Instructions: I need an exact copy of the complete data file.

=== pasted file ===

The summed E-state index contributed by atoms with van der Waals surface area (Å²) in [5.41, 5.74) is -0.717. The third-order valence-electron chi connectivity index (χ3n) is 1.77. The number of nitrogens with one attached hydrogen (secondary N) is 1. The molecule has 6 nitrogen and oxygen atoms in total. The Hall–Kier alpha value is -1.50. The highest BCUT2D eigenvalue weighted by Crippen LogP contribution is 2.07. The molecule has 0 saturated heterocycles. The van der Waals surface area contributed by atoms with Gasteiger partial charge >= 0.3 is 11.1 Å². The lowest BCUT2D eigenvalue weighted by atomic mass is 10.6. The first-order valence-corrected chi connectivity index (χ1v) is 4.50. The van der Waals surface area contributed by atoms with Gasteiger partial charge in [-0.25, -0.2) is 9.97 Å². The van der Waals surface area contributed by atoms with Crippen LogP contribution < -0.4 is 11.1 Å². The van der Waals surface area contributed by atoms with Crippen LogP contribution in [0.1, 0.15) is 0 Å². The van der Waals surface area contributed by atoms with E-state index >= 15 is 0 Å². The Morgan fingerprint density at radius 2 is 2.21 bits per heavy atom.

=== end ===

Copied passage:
The summed E-state index contributed by atoms with van der Waals surface area (Å²) in [5.41, 5.74) is -0.717. The third-order valence-electron chi connectivity index (χ3n) is 1.77. The number of nitrogens with one attached hydrogen (secondary N) is 1. The molecule has 6 nitrogen and oxygen atoms in total. The Hall–Kier alpha value is -1.50. The highest BCUT2D eigenvalue weighted by Crippen LogP contribution is 2.07. The molecule has 0 saturated heterocycles. The van der Waals surface area contributed by atoms with Gasteiger partial charge >= 0.3 is 11.1 Å². The lowest BCUT2D eigenvalue weighted by atomic mass is 10.6. The first-order valence-corrected chi connectivity index (χ1v) is 4.50. The van der Waals surface area contributed by atoms with Gasteiger partial charge in [-0.25, -0.2) is 9.97 Å². The van der Waals surface area contributed by atoms with Crippen LogP contribution < -0.4 is 11.1 Å². The van der Waals surface area contributed by atoms with Crippen LogP contribution in [0.1, 0.15) is 0 Å². The van der Waals surface area contributed by atoms with E-state index >= 15 is 0 Å². The Morgan fingerprint density at radius 2 is 2.21 bits per heavy atom.